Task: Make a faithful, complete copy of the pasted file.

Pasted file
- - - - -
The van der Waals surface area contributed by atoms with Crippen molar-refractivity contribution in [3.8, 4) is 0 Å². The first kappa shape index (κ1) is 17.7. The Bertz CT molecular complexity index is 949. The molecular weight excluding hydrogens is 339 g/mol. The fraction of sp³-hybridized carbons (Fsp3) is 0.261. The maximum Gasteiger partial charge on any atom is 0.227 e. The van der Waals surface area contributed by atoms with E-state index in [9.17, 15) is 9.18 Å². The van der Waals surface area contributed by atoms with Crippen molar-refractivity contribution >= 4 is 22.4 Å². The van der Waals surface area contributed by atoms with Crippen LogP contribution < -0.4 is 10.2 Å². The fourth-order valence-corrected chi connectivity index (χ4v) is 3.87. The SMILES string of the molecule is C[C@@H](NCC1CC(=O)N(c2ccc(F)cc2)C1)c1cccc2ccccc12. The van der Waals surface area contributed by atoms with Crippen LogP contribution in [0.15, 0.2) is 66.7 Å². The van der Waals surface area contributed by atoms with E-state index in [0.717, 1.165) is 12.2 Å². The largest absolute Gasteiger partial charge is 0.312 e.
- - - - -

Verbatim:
The van der Waals surface area contributed by atoms with Crippen molar-refractivity contribution in [3.8, 4) is 0 Å². The first kappa shape index (κ1) is 17.7. The Bertz CT molecular complexity index is 949. The molecular weight excluding hydrogens is 339 g/mol. The fraction of sp³-hybridized carbons (Fsp3) is 0.261. The maximum Gasteiger partial charge on any atom is 0.227 e. The van der Waals surface area contributed by atoms with E-state index in [9.17, 15) is 9.18 Å². The van der Waals surface area contributed by atoms with Crippen molar-refractivity contribution >= 4 is 22.4 Å². The van der Waals surface area contributed by atoms with Crippen LogP contribution < -0.4 is 10.2 Å². The fourth-order valence-corrected chi connectivity index (χ4v) is 3.87. The SMILES string of the molecule is C[C@@H](NCC1CC(=O)N(c2ccc(F)cc2)C1)c1cccc2ccccc12. The van der Waals surface area contributed by atoms with Crippen LogP contribution in [0.15, 0.2) is 66.7 Å². The van der Waals surface area contributed by atoms with E-state index in [0.717, 1.165) is 12.2 Å². The largest absolute Gasteiger partial charge is 0.312 e.